The more Israel learns, the more it can take action, researchers argue. Several Israeli universities have entire departments focused on ways to improve traffic safety. This past May and June, for example, BGU professors published two separate studies related to improving driving conditions. In May, BGU researchers and students released a sophisticated lifesaving mobile app that classifies drivers based on their driving style and phone usage while driving. The system uses a smartphone’s sensor to collect and store multiple types of data on driving in the cloud, which is then analyzed and provided to the user. It provides an opportunity for remedial training and awareness of one’s driving style and level of addition to the smartphone while driving. The hope is that reducing how much drivers text while behind the wheel could help in fighting a growing and dangerous pandemic.
The second study addressed the contributing factors of music to traffic violations and human error. In his book, “Driving and Music: Cognitive-Behavioral Implications,” BGU professor Warren Brodsky explains, “The research is irrefutable that listening to music in the car affects the way you drive... Ideally, drivers should choose tunes that do not trigger distracting thoughts, memories, emotions, or hand-drumming along to the beat.”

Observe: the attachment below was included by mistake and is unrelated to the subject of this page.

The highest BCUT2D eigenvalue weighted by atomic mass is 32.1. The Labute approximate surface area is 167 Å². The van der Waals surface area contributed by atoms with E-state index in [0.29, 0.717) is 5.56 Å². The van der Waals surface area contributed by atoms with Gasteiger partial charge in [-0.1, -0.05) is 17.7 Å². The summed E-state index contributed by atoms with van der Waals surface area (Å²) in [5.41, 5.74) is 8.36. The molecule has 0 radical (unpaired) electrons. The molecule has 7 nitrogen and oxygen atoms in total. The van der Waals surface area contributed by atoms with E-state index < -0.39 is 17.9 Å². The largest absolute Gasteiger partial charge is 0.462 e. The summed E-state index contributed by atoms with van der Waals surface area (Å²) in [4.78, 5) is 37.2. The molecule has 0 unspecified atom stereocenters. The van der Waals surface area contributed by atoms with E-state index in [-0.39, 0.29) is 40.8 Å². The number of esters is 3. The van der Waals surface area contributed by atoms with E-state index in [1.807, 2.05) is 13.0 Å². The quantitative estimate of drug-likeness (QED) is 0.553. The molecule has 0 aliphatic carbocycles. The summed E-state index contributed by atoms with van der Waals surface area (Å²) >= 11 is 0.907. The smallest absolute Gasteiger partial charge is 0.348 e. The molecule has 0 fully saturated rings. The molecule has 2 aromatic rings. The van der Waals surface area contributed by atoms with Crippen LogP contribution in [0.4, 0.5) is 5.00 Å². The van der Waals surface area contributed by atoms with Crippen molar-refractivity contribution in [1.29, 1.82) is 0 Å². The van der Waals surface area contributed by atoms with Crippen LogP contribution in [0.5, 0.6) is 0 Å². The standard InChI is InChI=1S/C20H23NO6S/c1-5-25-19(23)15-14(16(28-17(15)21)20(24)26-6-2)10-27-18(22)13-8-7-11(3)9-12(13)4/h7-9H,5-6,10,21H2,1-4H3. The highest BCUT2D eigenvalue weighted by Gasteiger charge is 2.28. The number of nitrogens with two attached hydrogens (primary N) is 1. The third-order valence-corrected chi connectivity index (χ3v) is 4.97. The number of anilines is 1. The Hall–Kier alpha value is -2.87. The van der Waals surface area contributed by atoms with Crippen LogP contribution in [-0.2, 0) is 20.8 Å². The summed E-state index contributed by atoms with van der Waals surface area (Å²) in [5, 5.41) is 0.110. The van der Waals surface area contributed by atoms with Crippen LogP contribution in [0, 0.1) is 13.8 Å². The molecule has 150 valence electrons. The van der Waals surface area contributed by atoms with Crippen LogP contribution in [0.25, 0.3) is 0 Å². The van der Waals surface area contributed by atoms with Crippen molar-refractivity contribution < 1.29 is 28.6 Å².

Yet there is still more work to be done, the researchers say. While officials celebrate the increased use of public transportation, Gitelman says arrangements have not been made to help pedestrians navigate the aforementioned public transportation lanes.
“Imagine a road, you have two directions: north and south,” says Gitelman. “Usually, that road is divided into two parts. Now, if you build an additional lane dedicated to public transportation, and then you divide that section into two parts, there are now four parts and the arrangement is much more complicated. A pedestrians needs to cross all of these components and when crossing needs to look left, right, left, right— or sometimes right, right, left. Unfortunately, this also has its expression in accidents.”
In Tel Aviv, where the weather is more welcoming to pedestrian commutes, there has been a successful thrust for use of bikes instead of cars. But without bike lanes, says Oron-Gilad, people are getting hit.
Oron-Gilad adds that she thinks Israel sometimes falls short in strategic planning. When the country built the much-anticipated Highway 6, it failed to make the shoulders wide enough or add enough rest stops to make it safe for truck drivers or regular commuters. Additionally, Oron-Gilad says that as Israel has built up its road system, it has neglected the periphery, where some of the country’s most dangerous highways lay.
“People—especially tourists—think of Israeli driving as what happens in Jerusalem or Tel Aviv. But there are many other areas that need to be attended to,” says Oron-Gilad. “If we bring the train to a city like Sderot or Netivot or Ofakim, you will bring hope to these people because they can access jobs and have more possibilities.”
Nevertheless, while it may seem easier to drive in the U.S.—where roads are wider and there is plenty of parking (depending on the city)—Oron-Gilad believes that things are not so bad in Israel. She says, “Israeli drivers are no different or worse than other drivers around the world.”